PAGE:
Saturday, July 1, 2017

ECB Working Paper 2079, as is standard, also suffers from confusing ex ante perceived risks with ex post realities.

Jonathan Acosta Smith, Michael Grill, Jan Hannes Lang have produced a paper titled “The leverage ratio, risk-taking and bank stability”, ECB Working Paper 2079, June 2017, which analyzes the non-risk based leverage ratio (LR) that has been introduced in Basel III to work alongside the risk-based capital framework.

I quote: “The main concern relates to the risk-insensitivity of the LR: assets with the same nominal value but of different riskiness are treated equally and face the same capital that an LR has a skewed impact, binding only for those banks with a large share of low risk-weighted assets on their balance sheets, this move away from a solely risk-based capital requirement may induce these banks to increase their risk-taking; potentially offsetting any benefits from requiring them to hold more capital.” 

Unfortunately this paper suffers from the usual and tragic mistake of confusing ex ante perceived risks with ex post realities.

Basel Committee bank regulators acted like bankers and not like regulators, when they got fixated on the risk of the assets of the banks, and not on the risk those assets posed for the banking system. Had they done some empirical research on what caused previous bank crises, they would have seen that what was ex ante perceived as risky never played a mayor role.

As is Basel II’s risk weighted capital requirements allow banks to earn higher risk adjusted returns on equity with assets ex ante perceived (decreed or concocted) as safe, than with assets perceived as risky. That results in banks building up dangerous exposures, against little capital, to assets that though ex ante perceived were perceived as very safe, could ex post turn out very risky. E.g. the AAA rated securities backed with mortgages to the subprime sector.

The clearest way I have found to illustrate the regulator’s fundamental error is by referencing Basel II’s standardized risk weights:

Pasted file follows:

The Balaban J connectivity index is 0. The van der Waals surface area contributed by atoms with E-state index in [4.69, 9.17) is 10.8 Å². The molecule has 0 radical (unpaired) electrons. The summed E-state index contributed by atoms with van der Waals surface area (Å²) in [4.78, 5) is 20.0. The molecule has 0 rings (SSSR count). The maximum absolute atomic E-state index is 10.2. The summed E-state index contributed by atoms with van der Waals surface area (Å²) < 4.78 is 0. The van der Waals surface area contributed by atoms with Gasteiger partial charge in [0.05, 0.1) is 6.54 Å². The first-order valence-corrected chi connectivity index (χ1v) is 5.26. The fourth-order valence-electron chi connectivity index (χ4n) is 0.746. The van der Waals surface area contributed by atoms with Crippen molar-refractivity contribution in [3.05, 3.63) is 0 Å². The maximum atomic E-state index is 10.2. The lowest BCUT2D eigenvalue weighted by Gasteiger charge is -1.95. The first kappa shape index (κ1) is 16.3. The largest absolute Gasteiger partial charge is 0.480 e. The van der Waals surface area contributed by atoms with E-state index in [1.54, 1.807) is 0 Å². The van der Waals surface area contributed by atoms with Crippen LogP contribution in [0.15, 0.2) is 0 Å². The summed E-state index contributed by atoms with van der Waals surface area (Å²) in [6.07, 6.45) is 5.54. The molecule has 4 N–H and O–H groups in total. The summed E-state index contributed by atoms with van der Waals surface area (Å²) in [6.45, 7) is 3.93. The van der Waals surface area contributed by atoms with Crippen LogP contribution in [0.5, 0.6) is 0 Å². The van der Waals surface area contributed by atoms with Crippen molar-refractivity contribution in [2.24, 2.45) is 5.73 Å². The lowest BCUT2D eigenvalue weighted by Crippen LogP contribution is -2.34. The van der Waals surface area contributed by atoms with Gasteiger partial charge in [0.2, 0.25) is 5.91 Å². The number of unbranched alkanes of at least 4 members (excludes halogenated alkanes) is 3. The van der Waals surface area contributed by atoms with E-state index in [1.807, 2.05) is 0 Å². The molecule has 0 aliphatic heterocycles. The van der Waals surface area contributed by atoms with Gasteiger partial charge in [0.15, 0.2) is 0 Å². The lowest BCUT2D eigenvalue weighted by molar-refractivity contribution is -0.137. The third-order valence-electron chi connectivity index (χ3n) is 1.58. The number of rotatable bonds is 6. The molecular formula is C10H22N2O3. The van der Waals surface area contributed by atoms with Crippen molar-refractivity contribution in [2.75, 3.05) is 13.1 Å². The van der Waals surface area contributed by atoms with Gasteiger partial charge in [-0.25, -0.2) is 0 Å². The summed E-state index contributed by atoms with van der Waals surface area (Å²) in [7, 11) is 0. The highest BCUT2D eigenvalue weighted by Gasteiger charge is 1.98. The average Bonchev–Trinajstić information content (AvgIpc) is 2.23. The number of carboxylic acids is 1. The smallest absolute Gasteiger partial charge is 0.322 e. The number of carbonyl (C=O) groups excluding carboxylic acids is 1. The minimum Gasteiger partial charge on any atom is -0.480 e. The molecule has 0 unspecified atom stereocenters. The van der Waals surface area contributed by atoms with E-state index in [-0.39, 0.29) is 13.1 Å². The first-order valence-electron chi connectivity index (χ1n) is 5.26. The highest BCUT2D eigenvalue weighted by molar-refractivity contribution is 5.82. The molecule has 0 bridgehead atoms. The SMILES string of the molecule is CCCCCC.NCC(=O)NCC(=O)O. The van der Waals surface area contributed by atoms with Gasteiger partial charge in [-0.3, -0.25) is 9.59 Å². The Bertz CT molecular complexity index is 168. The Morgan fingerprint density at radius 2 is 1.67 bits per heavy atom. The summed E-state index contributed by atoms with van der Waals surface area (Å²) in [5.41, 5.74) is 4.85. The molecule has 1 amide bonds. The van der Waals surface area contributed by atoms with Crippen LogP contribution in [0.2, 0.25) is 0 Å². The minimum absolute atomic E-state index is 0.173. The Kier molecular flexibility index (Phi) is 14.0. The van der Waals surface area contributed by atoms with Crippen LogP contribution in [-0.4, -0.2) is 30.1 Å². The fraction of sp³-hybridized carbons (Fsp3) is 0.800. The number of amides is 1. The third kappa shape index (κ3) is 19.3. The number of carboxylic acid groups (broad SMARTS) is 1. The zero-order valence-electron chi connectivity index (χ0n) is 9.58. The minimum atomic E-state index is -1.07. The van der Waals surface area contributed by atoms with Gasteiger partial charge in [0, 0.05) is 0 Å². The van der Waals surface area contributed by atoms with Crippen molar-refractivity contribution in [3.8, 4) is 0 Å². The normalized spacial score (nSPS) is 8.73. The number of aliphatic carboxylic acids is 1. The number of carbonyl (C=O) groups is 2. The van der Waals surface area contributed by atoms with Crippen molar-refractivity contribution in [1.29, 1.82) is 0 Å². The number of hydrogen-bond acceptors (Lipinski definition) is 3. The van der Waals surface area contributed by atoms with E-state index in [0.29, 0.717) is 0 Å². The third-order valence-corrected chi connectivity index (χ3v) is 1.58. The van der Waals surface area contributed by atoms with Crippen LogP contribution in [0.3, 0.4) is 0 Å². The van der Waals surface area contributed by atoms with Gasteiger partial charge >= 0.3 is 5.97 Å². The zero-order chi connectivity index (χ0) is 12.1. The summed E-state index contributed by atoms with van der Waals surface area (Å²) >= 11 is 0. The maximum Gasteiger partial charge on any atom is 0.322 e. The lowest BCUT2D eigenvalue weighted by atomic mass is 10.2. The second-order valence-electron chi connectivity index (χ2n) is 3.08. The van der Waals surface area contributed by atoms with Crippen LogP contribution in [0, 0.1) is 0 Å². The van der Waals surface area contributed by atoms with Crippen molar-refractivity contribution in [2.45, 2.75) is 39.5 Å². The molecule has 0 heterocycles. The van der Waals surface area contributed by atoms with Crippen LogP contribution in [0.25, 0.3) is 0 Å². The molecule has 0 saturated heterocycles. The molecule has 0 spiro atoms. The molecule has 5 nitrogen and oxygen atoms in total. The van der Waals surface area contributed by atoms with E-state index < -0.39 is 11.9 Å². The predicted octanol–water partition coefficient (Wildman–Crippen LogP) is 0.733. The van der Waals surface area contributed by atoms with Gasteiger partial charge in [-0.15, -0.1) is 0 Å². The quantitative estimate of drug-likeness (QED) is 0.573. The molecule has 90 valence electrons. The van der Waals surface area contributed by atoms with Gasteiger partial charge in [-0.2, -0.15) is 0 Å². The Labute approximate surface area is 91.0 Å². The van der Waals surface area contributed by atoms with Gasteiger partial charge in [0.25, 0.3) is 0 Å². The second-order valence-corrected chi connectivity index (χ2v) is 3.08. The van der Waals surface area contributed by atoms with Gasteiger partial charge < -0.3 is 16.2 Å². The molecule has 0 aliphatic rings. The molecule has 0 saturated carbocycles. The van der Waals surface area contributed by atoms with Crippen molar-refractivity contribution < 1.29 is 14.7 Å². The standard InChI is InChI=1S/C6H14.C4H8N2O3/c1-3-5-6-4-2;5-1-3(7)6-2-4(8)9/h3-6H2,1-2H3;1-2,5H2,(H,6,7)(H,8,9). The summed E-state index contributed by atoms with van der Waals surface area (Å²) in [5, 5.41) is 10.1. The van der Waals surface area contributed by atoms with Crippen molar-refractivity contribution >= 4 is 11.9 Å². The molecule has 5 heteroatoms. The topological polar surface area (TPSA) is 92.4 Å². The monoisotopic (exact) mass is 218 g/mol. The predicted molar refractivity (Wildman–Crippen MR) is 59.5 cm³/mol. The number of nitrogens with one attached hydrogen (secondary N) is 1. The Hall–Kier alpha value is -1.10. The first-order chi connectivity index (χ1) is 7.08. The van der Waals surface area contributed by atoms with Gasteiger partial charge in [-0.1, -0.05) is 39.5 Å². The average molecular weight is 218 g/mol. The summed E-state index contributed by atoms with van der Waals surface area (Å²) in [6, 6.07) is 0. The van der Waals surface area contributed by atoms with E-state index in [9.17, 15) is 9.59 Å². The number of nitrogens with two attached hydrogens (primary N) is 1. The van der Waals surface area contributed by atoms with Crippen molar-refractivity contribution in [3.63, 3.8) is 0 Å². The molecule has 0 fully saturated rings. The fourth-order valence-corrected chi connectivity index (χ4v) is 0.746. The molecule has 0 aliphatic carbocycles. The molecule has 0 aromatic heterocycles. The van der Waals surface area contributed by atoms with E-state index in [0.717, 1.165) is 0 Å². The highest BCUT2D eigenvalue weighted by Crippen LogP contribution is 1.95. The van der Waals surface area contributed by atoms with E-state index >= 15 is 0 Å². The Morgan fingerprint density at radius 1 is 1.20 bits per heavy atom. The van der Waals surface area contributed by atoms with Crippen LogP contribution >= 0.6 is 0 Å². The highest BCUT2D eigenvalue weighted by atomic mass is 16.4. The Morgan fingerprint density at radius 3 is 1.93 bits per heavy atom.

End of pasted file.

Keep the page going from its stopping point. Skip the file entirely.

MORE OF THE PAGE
It allocates a meager 20% risk weight to corporates "dangerously" rated AAA to AA, while assigning a 150% risk weight to the "innocuous" below BB- rated, that which banks would never touch with a ten feet pole.

And, with their risk weighting the regulators, with serious consequences, are also distorting the allocation of bank credit to the real economy. Since the introduction of Basel II, millions of “risky” SMEs and entrepreneurs have not been able to access bank credit, or have had to pay extra compensatory interest charges, precisely because of this pillar.

Bank capital requirements should not be based on what is perceived but on the possibilities that the perceptions are wrong, that the perceptions are right but not adequately managed or that unexpected events could happen. 

In this respect I am all for one single capital requirement for all assets (including of course sovereign loans).

So does the introduction of the leverage ratio partly fulfill what I want? Unfortunately not! The more a leverage ratio translates into banks finding it difficult to meet regulatory bank capital requirements, the more will the risk-weighted requirements distort on the margin. I often refer this to the Drowning Pool simile.